Ever wonder what it’s like to drive a 16 foot moving truck (that’s been around since Jesus walked the earth) towing a car for 3,641km?
I tested it so you don’t have to.
Editor’s note: I’ve taken some time away from BRBdoingstuff since last posting about Lt. Dan’s passing, and the dust has settled enough over the past few months for me to feel excited to re-engage again. Thanks to my beautiful friends and family for all of your support during this transitional and at times challenging time, you rock.
And we’re off!
The sun began setting over my Texas chapter as I was growing increasingly homesick for Canada. I did a few scouting trips to Vancouver to assess PR opportunities in the outdoor recreation space and decided that, aside from a bogus housing rental market, it would be the perfect city to call home. I circled May 1 on the calendar as D (for drive… more on that in a moment) Day and started packing!
I have no idea why the balls it seemed like the best idea at the time, but somehow I got it in my head that the best way to move from Texas to B.C. was with a moving truck towing the car.
We all make mistakes.
Anyhow, I picked up the truck in Austin and the battery died before I left the lot. That was the moment I considered this may be a bit-off-more-than-you-can-chew type of situation, but how hard can driving a truck across the country be though, right? … right? Guys?
A new battery put me back on the road, and in no time I was loaded up and ready to roll. Adios, Texas! And with a swift swipe of a tree I was off.
Verity, Trucker Extraordinaire
Have you heard of Into the Wild? It’s one of my all time favorite stories because, among other things, it does a magnificent job of showing how diverse landscapes across the U.S. are, The story came to life as I set out heading north through Texas hill country, following the east side of the continental divide.
At 45 miles an hour I was readily able to take in all the drive had to offer. I was also able to piss off motorists across six different states as I cruised across the road slower than the average tumbleweed. The truck / car situation was unstable at best, and we maxed out at 50 MPH. Bad looks from passing cars were more common than flashing the finger which I appreciated.
I also discovered that there are still good people out there, particularly at rural gas stations. I made a great wide turn into the first service station of the trip, and somehow jackknifed myself around a fuel pump. I was totally distressed and instantly plunged into emergency mode. Shit. Within seconds I decided knocking it over and peeling off was my only option. Despite my ambition the plan was short lived though, as I realize I’d be an easy catch maxing out at 45 MPH in a highly conspicuous getaway vehicle. Double shit.
The gas station was in the middle of nowhere west Texas, so I did what any desperate city girl would and found the oldest, truck-driving local around to ask for help.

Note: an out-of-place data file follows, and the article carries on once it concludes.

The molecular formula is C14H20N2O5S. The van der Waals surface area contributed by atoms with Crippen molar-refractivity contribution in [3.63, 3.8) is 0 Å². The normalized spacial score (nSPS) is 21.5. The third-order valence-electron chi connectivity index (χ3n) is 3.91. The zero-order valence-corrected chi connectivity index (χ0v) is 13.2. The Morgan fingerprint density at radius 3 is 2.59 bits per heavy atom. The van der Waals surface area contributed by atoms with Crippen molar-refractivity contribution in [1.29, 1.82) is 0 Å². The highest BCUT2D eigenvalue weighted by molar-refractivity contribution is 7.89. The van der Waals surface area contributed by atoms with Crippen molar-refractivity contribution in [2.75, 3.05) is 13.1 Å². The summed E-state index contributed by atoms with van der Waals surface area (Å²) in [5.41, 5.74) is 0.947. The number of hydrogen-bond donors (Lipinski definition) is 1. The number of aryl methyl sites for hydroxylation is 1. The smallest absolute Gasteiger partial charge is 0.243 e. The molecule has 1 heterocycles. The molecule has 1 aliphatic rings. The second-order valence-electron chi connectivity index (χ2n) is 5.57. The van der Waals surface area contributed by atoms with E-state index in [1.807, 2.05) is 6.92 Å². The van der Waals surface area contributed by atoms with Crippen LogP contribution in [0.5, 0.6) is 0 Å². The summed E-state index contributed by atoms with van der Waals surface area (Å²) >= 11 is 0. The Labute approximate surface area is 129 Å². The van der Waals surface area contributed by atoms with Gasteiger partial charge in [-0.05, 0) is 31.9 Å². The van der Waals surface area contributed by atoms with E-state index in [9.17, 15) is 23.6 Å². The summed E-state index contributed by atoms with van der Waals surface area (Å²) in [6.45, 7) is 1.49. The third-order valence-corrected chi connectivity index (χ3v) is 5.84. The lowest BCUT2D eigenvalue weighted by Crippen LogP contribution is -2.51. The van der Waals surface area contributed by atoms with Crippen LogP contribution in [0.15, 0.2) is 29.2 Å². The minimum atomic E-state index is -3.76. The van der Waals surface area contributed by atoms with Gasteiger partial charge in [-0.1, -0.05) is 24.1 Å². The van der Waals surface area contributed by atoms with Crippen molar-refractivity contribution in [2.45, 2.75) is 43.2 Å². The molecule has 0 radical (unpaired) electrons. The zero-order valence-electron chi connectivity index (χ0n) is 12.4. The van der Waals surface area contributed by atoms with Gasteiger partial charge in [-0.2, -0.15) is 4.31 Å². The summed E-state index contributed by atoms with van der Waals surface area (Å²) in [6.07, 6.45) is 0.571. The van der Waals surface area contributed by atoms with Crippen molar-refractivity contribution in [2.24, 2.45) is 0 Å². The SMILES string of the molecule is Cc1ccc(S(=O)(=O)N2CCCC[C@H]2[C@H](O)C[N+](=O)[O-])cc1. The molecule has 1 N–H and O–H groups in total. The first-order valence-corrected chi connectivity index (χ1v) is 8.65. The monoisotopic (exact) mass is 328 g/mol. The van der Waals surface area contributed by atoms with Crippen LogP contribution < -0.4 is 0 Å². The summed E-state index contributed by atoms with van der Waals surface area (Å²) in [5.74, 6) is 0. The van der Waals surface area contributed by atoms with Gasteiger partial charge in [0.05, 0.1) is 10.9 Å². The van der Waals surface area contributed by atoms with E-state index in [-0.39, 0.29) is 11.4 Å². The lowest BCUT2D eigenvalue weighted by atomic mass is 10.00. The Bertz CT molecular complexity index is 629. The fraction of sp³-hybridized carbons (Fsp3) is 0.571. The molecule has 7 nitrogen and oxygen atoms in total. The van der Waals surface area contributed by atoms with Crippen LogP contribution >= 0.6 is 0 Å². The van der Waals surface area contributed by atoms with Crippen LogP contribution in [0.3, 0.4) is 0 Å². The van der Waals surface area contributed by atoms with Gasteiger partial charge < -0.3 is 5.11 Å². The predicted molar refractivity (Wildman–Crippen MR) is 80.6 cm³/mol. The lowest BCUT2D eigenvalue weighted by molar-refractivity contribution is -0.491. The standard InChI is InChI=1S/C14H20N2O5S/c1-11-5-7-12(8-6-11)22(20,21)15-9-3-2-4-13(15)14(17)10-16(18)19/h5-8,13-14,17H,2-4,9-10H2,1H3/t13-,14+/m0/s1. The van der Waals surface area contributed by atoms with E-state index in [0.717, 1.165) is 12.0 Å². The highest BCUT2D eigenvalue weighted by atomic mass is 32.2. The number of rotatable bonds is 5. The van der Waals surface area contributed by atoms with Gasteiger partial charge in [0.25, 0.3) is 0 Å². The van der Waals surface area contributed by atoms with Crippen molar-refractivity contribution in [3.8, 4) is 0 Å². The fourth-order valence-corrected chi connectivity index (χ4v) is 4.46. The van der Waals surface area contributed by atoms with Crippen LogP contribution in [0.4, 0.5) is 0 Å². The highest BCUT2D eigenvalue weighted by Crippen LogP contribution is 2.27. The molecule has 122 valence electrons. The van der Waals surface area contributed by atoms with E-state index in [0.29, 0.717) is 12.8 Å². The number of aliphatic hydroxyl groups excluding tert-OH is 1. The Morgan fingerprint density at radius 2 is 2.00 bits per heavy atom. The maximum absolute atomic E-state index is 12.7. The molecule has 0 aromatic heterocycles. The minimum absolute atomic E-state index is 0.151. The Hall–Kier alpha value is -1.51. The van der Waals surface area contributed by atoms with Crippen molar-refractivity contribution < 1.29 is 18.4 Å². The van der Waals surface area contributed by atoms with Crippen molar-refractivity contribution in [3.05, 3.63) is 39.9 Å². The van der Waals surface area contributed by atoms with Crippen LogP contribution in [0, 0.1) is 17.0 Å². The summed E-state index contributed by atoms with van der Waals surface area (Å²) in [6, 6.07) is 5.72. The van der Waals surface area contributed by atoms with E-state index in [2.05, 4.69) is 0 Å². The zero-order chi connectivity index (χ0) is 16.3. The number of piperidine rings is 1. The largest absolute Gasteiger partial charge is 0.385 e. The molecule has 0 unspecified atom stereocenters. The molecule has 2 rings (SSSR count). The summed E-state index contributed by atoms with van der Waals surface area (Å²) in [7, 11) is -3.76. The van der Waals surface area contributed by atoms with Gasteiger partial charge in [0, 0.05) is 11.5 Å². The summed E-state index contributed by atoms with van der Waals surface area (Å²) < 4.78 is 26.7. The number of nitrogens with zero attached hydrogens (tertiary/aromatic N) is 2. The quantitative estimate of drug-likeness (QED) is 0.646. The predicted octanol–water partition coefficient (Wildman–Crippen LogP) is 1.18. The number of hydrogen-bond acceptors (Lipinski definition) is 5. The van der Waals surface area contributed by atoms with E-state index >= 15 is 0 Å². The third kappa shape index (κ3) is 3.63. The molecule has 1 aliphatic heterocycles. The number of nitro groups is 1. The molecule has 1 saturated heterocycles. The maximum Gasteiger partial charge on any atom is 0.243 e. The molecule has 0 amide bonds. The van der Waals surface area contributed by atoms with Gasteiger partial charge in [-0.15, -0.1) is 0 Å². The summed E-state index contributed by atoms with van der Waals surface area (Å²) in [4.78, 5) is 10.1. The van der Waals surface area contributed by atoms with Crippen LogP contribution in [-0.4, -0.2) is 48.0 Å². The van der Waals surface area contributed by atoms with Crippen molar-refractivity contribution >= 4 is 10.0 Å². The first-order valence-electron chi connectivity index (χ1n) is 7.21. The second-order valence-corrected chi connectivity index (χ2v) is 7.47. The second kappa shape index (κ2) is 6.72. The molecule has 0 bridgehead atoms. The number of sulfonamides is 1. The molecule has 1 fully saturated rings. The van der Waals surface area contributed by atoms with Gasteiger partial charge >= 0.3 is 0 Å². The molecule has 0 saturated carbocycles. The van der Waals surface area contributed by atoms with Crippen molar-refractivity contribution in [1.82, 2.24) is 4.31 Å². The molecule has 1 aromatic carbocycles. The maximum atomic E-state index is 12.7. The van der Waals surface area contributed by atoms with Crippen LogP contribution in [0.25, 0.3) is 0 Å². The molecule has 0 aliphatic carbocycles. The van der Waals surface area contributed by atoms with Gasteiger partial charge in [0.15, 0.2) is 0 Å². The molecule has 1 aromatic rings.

Me: excuse me, can you please spot me as I back up?
Farmer Fred: uh, just give me the keys.
Me: thank god, here you go.
With ‘gas’ and ‘new friend’ freshly checked off the to do list I was off again!
The long haul
I didn’t book hotels in advance because I had no idea how the drive would sort out, and I didn’t want to feel rushed or held back (ha!) The route ended up breaking down something like this:
Austin, Texas to Clovis, New Mexico — 470 miles + 11.5 hours
Clovis, New Mexico to Cortez, Colorado — 465 miles + 11 hours
Cortez, Colorado to Burley Idaho — 530 miles + 12.5 hours
Burley, Idaho to Prosser, Washington — 460 miles + 11 hours
Prosser, Washington to Vancouver, Canada — 332 miles + 9 hours
I won’t get too detailed about the drive other than to say I don’t recommend you try it at home. Road trips are fun when you plan sightseeing stops but it turns out they don’t tend to be as enjoyable when you approach them like a long-haul trucker in a hurry. In case you were wondering — yes, I did seriously consider pulling over in Utah, lighting the truck on fire and flying the rest of the way.
Below are some of my favorite photos from the drive. Looking back, it was actually a wonderful way to see the changing landscapes heading north. My favorite stop was Moab which I’m dying to return to (by plane!)
Vancouver, home sweet home
Not so fast! On the final stretch over the Cascade mountains approaching Seattle, this happened…
After waiting a few hours for roadside assistance to not assist (special thanks to Budget, you dickies!), I decided to do what I do best — put on the hazard lights, drive 25 MPH, and finish my cross-country-pissing-fellow-drivers-off tour in style.
Arriving in Vancouver felt surreal. Although I’m still slightly traumatized by the great drive-a-palooza of 2017, I couldn’t be happier to call Canada home again. It’s been a challenging few months trying to find a place to rent, bring career ambitions to life, and say goodbye to our Lt. Dan, but I’ve never felt so confident that I’m exactly where I need to be. Onward and upwards!
BRB just doing stuff for a bit k?